Hiking in the Torre Valley – AKA carrying all of our gear around and not climbing anything.

Taking our climbing gear for a long walk. 

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1 kilometer down and many to go on the trail in to climb in the Torre Valley

While we have been down in Chalten there have been some small windows of good weather or “ventanas” but not enough to thaw the ice and allow enough time to get on bigger rock objectives.  Though primed and ready to get after the climbs of dreams we found ourselves setting our sights on smaller objectives that were less committing and in better condition while still enjoying some spectacular climbing in the grandest alpine arena in the world.

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The grand alpine arena

A short 2 day window of decent weather presented itself and Kelsey and I, always gluttons for punishment, packed for another expedition into the Torre Valley.  This time around was a two day trip and our sights set on Voie de Benetiers.  After hearing great things from our friends who had recently climbed it we were stoked enough to make the great scree sojourn once again.  We set off for what will turn out to be an exercise in exercise.

Our first trip into the Torre Valley took us about 8hrs from town to camp at Niponino and this time we made the trek against the flow of hikers returning from Lago Torre, around the lake, through the scree, and over the ice to victory in 6hrs.  Dropping 2 hrs was probably due to a combination of nailing the beta, more people having tromped the “trail” in and me no longer limping along with an injured calf.  We even got the primo spot on flat ground sheltered amongst huge boulders that our friends Jenny and Lorna had occupied the last time.  Feeling pretty good about ourselves and stoked about the climb tomorrow we chowed down and hit the hay.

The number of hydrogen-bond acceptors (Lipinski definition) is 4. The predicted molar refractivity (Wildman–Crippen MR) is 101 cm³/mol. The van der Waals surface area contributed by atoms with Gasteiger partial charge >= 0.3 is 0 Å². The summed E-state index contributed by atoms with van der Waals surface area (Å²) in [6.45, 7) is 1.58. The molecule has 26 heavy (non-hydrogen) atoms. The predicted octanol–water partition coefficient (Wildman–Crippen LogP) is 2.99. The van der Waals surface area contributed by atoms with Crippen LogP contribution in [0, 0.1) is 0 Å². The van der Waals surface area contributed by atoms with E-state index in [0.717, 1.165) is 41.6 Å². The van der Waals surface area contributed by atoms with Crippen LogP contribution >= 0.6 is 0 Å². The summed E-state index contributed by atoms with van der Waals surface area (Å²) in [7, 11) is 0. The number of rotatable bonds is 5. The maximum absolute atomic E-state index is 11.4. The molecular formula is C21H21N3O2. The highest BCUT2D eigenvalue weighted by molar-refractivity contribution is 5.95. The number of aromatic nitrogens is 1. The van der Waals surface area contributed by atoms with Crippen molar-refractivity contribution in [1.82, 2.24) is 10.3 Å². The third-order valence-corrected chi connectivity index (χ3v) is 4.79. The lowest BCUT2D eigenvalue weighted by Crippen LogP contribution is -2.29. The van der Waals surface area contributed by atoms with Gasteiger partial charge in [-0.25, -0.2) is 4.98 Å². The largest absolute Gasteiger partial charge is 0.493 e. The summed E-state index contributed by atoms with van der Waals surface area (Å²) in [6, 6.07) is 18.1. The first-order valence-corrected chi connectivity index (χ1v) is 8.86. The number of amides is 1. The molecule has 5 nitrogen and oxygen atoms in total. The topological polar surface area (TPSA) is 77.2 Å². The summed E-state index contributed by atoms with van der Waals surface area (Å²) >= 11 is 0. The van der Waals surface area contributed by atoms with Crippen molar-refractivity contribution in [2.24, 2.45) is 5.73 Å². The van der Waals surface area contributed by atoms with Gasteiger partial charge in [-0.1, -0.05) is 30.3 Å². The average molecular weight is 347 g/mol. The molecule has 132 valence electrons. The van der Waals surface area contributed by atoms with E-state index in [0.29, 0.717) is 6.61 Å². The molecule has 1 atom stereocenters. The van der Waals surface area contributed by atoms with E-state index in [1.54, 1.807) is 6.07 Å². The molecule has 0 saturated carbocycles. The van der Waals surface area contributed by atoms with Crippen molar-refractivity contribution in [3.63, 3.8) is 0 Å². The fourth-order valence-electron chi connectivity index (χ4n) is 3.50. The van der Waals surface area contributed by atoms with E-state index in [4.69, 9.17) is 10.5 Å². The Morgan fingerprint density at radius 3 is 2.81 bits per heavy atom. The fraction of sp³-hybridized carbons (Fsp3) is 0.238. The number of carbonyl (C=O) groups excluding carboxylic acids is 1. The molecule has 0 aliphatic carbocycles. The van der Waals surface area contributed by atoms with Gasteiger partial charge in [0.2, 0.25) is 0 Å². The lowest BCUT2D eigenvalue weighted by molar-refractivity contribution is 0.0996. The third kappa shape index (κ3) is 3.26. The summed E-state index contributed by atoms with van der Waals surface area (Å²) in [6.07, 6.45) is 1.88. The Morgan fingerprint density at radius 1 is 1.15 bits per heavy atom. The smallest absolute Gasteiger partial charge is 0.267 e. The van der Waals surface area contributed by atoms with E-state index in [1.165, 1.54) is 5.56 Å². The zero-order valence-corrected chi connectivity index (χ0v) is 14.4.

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Back at Lago Torre again. The beta from here is definitely to stay low along the right side of the lake.

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Can you spot the trail?

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Piles of scree with some pretty awesome rock at the top.

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Much faster hiking once you hit the glacier.

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Our objective is the right side of Mocho (higher set of cliffs).  Camp Niponino where we are headed is located at the base of Mochito (lower set of cliffs) .

Temps were not warm but the wind was supposed to be low so we opted for a later and hopefully warmer start from camp at 7am.  We awoke to more wind and higher gusts than were originally forecast and a cloudier sky that gave us some pause.  We kept an eye on the sky during the 2ish hr approach which was a little trickier than the approach to Rubio Y Azul.   After the usual scree slog and some steep slab climbing that was running with water we made our way to the foot of the Mocho wall and the base of our climb.  The climb was quite enticing but the winds had been steadily increasing and there was now some serious looking clouds looming over the top of Cerro Torre and sweeping across the sky.  The decision was difficult but we decided to bail based on the information at hand.  We found a slightly easier path on the way down off to the left and did one 30m rappel off some old pitons down the steepest part of the slabs.

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Blue dot is Camp Niponino.  Right path is to Rubio y Azul and left path is to Voy De Benetiers.  Picture was taken from near the top of Chiaro Di Luna when Kelsey and I climbed it 5 yrs before.

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Red dots are where we went on the approach to Voy De Benetiers and the Blue dot was where we did one rappel and then scrambled down.  Approximations of course.

On our hike out the weather did not deteriorate as much as we thought it would and in retrospect we could have probably climbed our objective though the constant high winds with cold temps would have made it a pretty rough day. It was easy to feel a little down about how far we took our climbing gear for a walk but when you really think about it WHAT A PLACE FOR A WALK!!!

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Also you can reward yourself for your hard work with an “empanada” the size of your head!

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